Think about the challenges facing a typical business today: from diminishing headcount to the pressures and changes of legislation, from balancing practicality with the demands of your target audience to balancing your budget, businesses are facing a huge span of common issues—and that's not even delving into the problems that are unique to each and every organization. It can be easy to think of these things as just another price of doing business and making money, but these struggles play out on a larger stage, making themselves known even in unexpected places: schools and other educational institutions.
Looking at schools through this lens, particularly kindergarten through 12th grade (K-12) institutions, yields a number of similarities. What are some of the business challenges today's schools face, and how can suppliers help?
Shrinking budgets – This one's almost a given. After all, shrinking budgets have hit everyone from solo-preneur businesses to Fortune 100 companies, resulting in a near-global belt-tightening. Schools in particular have seen funding from both public and private sources decrease, while class sizes, parental demands and legislative pressures increase. Doing more with less is never easy; doing more with less when it comes to educating our next generations is even harder.
How can suppliers help? A supplier who provides good value and who can make recommendations on how to stay supplied on a budget is low-hanging fruit. School purchasers and administrators should also keep an eye to suppliers who have relationships with education consortiums and other group buying cooperatives to help maximize value and boost adoption.
Evolving technology – From consumers all the way up to powerhouse global businesses, we all struggle with knowing how and when to keep up with the head-spinning pace of technological advances. Schools are no exception, and in fact are in a unique position of blending conventional, proven methods with the latest tech. Just a few short years ago, the mere presence of one computer in a classroom was revolutionary; now, according to education expert MDR, 58% of K–12 technology directors rate one-to-one computing as a high priority over the next three years, and another 28% rate it as medium priority. But even as expanding on schools' tech capabilities is a priority, many schools don't have the infrastructure needed to support the latest technology, like wireless capabilities, appropriately secured networks, and more.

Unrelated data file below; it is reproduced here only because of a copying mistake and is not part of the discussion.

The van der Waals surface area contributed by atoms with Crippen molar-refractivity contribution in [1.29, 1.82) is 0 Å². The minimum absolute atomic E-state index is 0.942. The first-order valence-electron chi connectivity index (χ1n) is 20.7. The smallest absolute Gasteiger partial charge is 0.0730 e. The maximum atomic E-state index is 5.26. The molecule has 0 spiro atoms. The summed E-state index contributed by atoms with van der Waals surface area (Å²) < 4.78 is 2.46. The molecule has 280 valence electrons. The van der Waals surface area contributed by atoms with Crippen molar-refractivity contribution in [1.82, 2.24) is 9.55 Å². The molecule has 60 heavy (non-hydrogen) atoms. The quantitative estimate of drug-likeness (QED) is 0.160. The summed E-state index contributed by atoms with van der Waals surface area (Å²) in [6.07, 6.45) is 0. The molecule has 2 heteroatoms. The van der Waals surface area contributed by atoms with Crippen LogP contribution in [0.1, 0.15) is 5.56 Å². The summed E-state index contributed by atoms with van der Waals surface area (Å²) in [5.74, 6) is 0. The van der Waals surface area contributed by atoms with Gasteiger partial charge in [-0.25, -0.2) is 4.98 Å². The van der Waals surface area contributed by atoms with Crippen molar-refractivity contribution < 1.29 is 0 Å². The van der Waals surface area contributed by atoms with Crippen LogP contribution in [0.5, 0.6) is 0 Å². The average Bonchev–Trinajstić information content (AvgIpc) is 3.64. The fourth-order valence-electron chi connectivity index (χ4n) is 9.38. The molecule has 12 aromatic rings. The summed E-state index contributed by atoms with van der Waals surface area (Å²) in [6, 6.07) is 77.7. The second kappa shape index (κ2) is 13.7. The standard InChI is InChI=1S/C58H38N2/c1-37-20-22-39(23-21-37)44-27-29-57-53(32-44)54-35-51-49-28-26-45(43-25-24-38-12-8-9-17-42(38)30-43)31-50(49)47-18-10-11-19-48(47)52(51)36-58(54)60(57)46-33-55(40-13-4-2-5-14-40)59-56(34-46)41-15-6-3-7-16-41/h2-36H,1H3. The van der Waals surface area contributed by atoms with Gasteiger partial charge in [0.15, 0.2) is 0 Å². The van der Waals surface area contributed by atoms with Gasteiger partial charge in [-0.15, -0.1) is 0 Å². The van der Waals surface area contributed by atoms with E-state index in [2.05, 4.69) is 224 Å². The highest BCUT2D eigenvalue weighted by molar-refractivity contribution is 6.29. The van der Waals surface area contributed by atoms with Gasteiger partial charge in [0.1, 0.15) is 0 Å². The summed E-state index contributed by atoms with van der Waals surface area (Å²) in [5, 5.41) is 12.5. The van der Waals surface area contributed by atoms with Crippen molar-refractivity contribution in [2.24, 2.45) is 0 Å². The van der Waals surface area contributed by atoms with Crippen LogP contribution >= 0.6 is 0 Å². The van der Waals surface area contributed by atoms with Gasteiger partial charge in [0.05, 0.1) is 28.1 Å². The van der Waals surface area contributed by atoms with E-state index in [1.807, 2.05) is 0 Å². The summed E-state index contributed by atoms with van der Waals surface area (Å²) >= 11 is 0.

How can suppliers help? It's important that your suppliers not only have the right selection and range of technology products for you to choose from as you look to implement standard technology across classrooms or even schools, but that they also have the experience and expertise to answer your questions, make recommendations and even provide access to the manufacturers' experts when appropriate.
Smaller teams – Your team's headcount has been reduced, but your workload has most definitely not. Sound familiar? Where there may have once been a team or department responsible for supplying a school district, this job is falling on fewer shoulders, sometimes landing squarely on one person. This slimmed-down model means efficient, streamlined, smart buying is more than just a nice-to-have: it's a necessity. And fewer people means a loss of knowledge and experience, as well, meaning key partnerships with outside experts and suppliers are more important than ever to fill the gaps left by those personnel changes.
How can suppliers help? Being a one-man or one-woman purchasing department means you need all the backup you can get. In addition to the consortiums and cooperatives mentioned above, be sure to evaluate suppliers for streamlined ecommerce and other buying options, and demand collaborative consultation from your suppliers for benchmarks and insights that can help you maximize your purchasing power.
For more information about how Staples is working with K-12 schools to answer these challenges, check out our K-12 page here!